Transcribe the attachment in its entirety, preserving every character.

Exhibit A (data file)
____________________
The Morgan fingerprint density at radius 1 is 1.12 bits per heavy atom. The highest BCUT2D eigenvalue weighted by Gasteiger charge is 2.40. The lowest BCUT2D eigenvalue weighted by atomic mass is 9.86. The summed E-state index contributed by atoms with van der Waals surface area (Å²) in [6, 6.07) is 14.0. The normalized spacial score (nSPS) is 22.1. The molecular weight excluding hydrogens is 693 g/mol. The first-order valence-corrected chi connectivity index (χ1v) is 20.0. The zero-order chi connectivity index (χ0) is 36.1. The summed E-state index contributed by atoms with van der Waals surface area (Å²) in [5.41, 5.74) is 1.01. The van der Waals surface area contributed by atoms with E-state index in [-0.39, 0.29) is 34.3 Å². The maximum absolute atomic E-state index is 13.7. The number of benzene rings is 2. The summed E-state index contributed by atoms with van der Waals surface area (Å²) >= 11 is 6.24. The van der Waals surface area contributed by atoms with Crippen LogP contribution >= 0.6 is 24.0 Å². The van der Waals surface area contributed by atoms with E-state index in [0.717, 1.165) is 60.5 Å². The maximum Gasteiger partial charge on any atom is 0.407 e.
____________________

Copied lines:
The Morgan fingerprint density at radius 1 is 1.12 bits per heavy atom. The highest BCUT2D eigenvalue weighted by Gasteiger charge is 2.40. The lowest BCUT2D eigenvalue weighted by atomic mass is 9.86. The summed E-state index contributed by atoms with van der Waals surface area (Å²) in [6, 6.07) is 14.0. The normalized spacial score (nSPS) is 22.1. The molecular weight excluding hydrogens is 693 g/mol. The first-order valence-corrected chi connectivity index (χ1v) is 20.0. The zero-order chi connectivity index (χ0) is 36.1. The summed E-state index contributed by atoms with van der Waals surface area (Å²) in [5.41, 5.74) is 1.01. The van der Waals surface area contributed by atoms with E-state index in [-0.39, 0.29) is 34.3 Å². The maximum absolute atomic E-state index is 13.7. The number of benzene rings is 2. The summed E-state index contributed by atoms with van der Waals surface area (Å²) >= 11 is 6.24. The van der Waals surface area contributed by atoms with Crippen LogP contribution >= 0.6 is 24.0 Å². The van der Waals surface area contributed by atoms with E-state index in [0.717, 1.165) is 60.5 Å². The maximum Gasteiger partial charge on any atom is 0.407 e.